I can’t get baby to eat anything (not even ice cream). Yet every time I turn around, he’s sticking something in his mouth. The latest news on his Failure To Thrive Syndrome (not related to his seizures or H1N1): baby has to stop breast feeding and take prescription formula instead. If that doesn’t work, the doctor is going to stick a tube up baby’s nose so we can pump the prescription formula into his system when he’s asleep at night. And if that doesn’t work, they are going to hospitalize him and feed him via an IV. Oh yeah, they’re also going to stick a teeny weeny camera inside his body to see if there’s anything wrong internally.
When I feel like punishing myself, I take my children to Target to check out the toys. There’s nothing more fun for a dad than having your children ask you to buy one toy after another. When that doesn’t work, the kids change their tactics and start telling me what toys they want for Christmas and their birthdays. They don’t really need to tell me. I know them well enough to figure out what they like. But the Little Monkey did surprise me. Take a look at what my youngest daughter wants for Christmas:
Here’s the story behind our baby’s seizures and the medical advice that almost killed him. Early Halloween morning, baby threw up and had a fever. When my wife told me, I wasn’t alarmed. As a dad of four kids, I’ve had more than my share of kids with fever. Plus I had the baby all to myself from 10 pm to 1 am the previous night. He slept in my arms for a couple hours and played for the other hour. When I handed baby off to my wife for his feeding, he was fine and happy. He didn’t appear to be the least bit sick.
That morning, my wife called the HMO and told the advice nurse about baby’s fever and vomiting. The nurse told my wife not to bring baby in unless he has bluish discolorations. The nurse also told my wife to take off baby’s clothes to cool him down, but do not give him any Tylenol because the acetaminophen might make him throw up again.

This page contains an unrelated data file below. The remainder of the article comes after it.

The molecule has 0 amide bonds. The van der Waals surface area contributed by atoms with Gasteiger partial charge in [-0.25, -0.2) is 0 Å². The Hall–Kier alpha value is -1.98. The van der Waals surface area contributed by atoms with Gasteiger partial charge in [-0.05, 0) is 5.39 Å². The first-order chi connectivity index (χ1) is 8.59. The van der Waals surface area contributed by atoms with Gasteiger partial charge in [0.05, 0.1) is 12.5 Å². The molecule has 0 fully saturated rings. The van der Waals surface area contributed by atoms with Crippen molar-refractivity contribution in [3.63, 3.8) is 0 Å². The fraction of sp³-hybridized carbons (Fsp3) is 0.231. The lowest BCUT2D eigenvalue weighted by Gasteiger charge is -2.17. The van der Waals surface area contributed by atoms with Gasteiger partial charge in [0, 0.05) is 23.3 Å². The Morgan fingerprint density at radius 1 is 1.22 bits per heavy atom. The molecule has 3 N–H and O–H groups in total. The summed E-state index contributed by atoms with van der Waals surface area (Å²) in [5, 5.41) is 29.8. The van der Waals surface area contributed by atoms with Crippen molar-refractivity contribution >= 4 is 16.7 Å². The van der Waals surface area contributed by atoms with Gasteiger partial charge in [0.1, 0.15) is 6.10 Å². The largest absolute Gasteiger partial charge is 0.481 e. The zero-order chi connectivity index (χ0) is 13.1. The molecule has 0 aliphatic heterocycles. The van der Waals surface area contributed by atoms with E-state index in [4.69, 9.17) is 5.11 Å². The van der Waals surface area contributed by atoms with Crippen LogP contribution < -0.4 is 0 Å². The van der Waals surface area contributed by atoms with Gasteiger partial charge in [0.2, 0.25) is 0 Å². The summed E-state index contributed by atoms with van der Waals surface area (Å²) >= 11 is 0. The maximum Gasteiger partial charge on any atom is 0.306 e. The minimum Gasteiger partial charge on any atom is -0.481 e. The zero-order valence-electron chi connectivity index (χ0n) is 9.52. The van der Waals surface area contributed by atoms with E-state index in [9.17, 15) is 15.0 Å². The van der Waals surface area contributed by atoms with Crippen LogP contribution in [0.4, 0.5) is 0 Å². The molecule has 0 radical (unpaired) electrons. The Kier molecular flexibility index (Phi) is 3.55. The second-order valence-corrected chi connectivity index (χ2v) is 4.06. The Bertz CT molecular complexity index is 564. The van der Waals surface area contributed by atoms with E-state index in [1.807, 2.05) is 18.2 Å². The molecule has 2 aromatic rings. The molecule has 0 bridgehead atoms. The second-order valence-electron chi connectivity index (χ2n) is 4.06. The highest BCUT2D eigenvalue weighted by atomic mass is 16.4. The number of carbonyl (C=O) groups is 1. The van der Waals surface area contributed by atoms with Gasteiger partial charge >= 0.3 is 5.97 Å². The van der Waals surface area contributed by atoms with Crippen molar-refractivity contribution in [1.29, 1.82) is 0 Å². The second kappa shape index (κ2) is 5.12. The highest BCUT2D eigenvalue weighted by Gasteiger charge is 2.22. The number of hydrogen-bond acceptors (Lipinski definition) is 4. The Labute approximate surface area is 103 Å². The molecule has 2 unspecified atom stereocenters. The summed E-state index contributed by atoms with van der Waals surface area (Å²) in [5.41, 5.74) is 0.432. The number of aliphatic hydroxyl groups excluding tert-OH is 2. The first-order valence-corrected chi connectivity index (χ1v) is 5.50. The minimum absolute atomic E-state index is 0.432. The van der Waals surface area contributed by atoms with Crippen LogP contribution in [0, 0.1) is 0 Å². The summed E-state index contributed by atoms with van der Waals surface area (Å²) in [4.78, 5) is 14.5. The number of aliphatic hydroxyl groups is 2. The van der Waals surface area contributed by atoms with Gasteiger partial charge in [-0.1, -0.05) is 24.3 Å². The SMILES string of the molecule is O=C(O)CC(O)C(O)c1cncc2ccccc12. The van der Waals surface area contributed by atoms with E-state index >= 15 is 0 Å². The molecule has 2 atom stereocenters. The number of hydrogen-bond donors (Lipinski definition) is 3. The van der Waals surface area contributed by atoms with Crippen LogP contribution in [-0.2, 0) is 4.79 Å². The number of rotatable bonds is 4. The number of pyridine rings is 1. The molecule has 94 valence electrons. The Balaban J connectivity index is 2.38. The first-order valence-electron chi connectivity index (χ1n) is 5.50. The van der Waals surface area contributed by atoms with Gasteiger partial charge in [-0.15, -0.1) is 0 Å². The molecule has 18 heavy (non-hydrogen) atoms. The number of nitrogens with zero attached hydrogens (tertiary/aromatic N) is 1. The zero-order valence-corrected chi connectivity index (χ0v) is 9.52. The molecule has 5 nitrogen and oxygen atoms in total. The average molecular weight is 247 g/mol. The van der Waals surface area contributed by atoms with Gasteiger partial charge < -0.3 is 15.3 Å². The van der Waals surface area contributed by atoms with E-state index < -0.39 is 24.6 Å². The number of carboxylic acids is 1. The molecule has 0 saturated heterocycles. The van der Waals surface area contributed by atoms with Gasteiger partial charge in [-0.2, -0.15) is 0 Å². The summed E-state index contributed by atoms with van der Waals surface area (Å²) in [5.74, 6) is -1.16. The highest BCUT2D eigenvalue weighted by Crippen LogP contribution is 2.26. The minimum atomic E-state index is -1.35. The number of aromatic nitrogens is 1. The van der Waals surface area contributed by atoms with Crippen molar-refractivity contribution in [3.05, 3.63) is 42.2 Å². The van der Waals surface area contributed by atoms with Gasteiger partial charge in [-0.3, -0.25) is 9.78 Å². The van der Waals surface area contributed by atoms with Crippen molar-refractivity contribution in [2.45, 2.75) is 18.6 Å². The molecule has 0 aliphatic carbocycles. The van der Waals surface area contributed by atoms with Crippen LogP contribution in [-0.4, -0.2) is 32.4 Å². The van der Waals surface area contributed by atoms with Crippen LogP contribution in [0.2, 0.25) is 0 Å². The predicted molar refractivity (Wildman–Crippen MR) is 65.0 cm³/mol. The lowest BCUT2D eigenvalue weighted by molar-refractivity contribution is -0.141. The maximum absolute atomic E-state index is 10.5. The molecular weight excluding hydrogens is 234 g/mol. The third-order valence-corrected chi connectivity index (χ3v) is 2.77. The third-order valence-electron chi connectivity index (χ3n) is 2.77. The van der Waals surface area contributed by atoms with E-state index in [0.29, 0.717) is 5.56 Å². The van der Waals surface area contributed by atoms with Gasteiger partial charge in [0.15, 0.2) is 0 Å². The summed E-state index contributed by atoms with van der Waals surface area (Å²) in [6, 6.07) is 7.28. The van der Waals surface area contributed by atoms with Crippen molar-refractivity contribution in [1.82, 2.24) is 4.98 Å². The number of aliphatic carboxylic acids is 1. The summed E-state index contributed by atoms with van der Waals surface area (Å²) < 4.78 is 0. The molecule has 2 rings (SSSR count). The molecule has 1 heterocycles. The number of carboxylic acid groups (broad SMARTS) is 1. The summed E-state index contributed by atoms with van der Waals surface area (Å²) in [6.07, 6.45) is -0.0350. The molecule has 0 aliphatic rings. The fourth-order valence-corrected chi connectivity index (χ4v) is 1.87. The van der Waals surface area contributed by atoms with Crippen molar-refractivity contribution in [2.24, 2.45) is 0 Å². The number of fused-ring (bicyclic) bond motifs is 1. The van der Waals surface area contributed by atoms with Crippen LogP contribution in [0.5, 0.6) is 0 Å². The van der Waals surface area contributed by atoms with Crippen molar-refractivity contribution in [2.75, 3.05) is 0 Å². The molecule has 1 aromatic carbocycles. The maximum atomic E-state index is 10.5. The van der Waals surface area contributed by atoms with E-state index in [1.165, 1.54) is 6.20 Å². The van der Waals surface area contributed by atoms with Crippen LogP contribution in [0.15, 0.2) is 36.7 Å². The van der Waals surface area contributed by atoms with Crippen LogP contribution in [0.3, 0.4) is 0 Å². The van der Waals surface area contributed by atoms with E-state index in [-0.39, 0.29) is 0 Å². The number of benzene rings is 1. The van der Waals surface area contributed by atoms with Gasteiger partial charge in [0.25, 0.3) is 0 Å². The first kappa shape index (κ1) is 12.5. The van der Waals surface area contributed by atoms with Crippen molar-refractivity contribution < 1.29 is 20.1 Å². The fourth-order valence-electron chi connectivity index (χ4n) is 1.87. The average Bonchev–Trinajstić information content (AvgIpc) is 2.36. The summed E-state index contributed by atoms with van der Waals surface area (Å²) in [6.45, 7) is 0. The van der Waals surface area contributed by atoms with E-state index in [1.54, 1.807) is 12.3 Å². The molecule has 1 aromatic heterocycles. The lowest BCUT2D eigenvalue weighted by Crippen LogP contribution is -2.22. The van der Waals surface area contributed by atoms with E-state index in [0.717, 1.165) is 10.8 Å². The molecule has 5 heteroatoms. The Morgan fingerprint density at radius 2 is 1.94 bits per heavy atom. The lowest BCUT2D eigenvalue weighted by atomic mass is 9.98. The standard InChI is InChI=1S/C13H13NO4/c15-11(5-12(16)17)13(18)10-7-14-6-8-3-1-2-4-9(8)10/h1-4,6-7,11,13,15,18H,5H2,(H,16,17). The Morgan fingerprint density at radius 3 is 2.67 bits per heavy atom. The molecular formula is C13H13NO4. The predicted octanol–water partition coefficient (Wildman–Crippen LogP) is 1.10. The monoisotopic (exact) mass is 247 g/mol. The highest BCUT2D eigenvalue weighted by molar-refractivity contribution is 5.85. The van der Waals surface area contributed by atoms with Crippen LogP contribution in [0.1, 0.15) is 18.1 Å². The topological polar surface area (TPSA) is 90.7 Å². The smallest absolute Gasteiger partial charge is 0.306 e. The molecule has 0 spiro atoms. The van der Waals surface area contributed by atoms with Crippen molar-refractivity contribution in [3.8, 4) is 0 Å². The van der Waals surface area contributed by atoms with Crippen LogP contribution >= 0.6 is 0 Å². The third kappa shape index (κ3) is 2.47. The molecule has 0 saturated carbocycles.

So while I was out and about with the other three kids (Chinese school and Target), my wife stayed home with baby. When I got back, baby was lying on the carpet twitching while my wife was on the phone with the 911 operator. At first I thought baby had hiccups. His seizures were not the violent shaking kind you see on TV. Then I noticed his eyes were rolled back. At that point, I felt someone ripping my heart out of my chest and I thought, “oh no, our baby is dying!”
The good news is Little Disney came home about two hours ago. The bad news is he tested positive for H1N1 (just the kind of news dads and moms want to hear). After he recovers, we have to take him back for additional tests (MRI, EEG, etc). Apparently, seizures for six hours is about five hours, fifty-nine minutes too long for an infant. At least his CAT scan turned out OK and he can move both sides of his body now.
BTW, the doctors think baby’s seizures were caused by his fever (103 degrees) and not as a direct result of the H1N1 virus. It appears our baby’s body does not tolerate heat very well. So now we have to be prepared for the possibility of more seizures whenever he has a fever (another thing for dad and mom to worry about). The doctor even prescribed anti-seizure medication. The drug is administered rectally, but at a cost of $750 for a twin kit, I feel like I’m actually the one getting reamed.
I’ll blog more about our fun later (including the really bad advice we got from our HMO). Now I have to write a post about a contest that started last night. I’m a little behind. I wonder why.